- The Washington Times - Monday, November 22, 2004

Few people noticed it, but last Friday Congress passed a special education reauthorization bill that was literally years in the making. Unlike the last update in 1997 and the debates of 2001, nary a partisan jab was thrown over last week’s legislation. The bill’s supporters say it will improve classroom discipline, cut red tape, enhance local control and ease parent-school relations. So either the bill was a resounding success that only a handful of outliers in Congress thought to oppose, or it was sufficiently status-quo that its backers were able to avoid a repeat of previous debates’ political battles.

We think it’s probably the latter, with a little exhaustion thrown in. “The bill is the status quo with a few improvements,” says education policy analyst Krista Kafer of the Heritage Foundation. The evidence would seem to back her up. The key changes discourage frivolous lawsuits and, in disciplinary cases, shift the burden of proof away from schools to parents to show that disabilities caused misconduct. Gone are the strong expulsion provisions from last spring’s House version, however, which would have authorized schools to expel students who violate behavior codes — by carrying guns or drugs in school, for instance — irrespective of their status under the law. Friday’s bill also lacks Rep. Jim DeMint’s proposal to create special-education school choice.

If change on special education must be incremental, as some are suggesting, then clearly this bill is evidence. But Alabama Sen. Jeff Sessions, defending the legislation in strong terms, says Friday’s bill “would allow schools to discipline disabled students covered by the federal law in the same manner as regular students.” This is a rather subjective interpretation of the bill’s language. The bill is discipline-friendly insofar as it shifts the burden of proof to parents to link a given offense to a disability. Now, when a school seeks to expel a gun-toting student who happens to take part in a special-education program, the parent must make the unlikely case that the disability caused the infraction. That’s a good thing. Disabilities don’t make children bring guns to school. But no one seriously expects such students to be disciplined by the same rules as other students. The main reason is that the bill still requires schools to provide special-education services for a student even after expulsion. That is sure to deter schools from taking decisive action if they think expulsion will be costlier than the other options.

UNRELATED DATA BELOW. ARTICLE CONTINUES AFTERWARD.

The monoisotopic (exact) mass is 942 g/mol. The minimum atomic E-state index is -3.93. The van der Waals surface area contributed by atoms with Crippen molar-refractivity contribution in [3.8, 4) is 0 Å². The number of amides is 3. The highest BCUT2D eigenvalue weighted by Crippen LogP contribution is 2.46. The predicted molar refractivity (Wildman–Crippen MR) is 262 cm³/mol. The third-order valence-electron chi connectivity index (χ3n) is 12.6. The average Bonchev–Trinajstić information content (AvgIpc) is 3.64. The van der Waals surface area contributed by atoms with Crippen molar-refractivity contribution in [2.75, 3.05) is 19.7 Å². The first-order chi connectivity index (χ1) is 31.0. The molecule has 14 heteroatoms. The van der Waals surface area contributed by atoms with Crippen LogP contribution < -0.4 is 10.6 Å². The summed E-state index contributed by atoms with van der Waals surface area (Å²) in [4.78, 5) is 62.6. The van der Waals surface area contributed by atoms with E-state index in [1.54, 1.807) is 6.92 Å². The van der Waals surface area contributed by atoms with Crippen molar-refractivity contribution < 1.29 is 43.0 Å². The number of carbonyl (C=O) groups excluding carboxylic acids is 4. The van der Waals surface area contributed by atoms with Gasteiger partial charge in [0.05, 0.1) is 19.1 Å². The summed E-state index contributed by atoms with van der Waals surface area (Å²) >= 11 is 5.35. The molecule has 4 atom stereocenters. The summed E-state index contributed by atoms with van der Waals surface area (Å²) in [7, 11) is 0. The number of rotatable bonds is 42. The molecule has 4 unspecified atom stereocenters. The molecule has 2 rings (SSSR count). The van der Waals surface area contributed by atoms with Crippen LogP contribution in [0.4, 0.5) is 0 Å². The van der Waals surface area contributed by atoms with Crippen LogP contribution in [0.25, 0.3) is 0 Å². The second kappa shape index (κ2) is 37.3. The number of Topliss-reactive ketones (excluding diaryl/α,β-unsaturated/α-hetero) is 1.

In short, we’re heartened to see some progress on special education, but with the above shortcomings, we hardly see the bill as a panacea. Nor does it reassure us that Sen. Edward Kennedy calls the bill “one of the most important undertakings and success stories of this Congress.” Surely special education reform promises to be a long slog. With the authorization now complete, it will fall to the new Congress to handle the appropriations. Maybe some fruitful discussions on special education could emerge from that process. Maybe it will rain beer.

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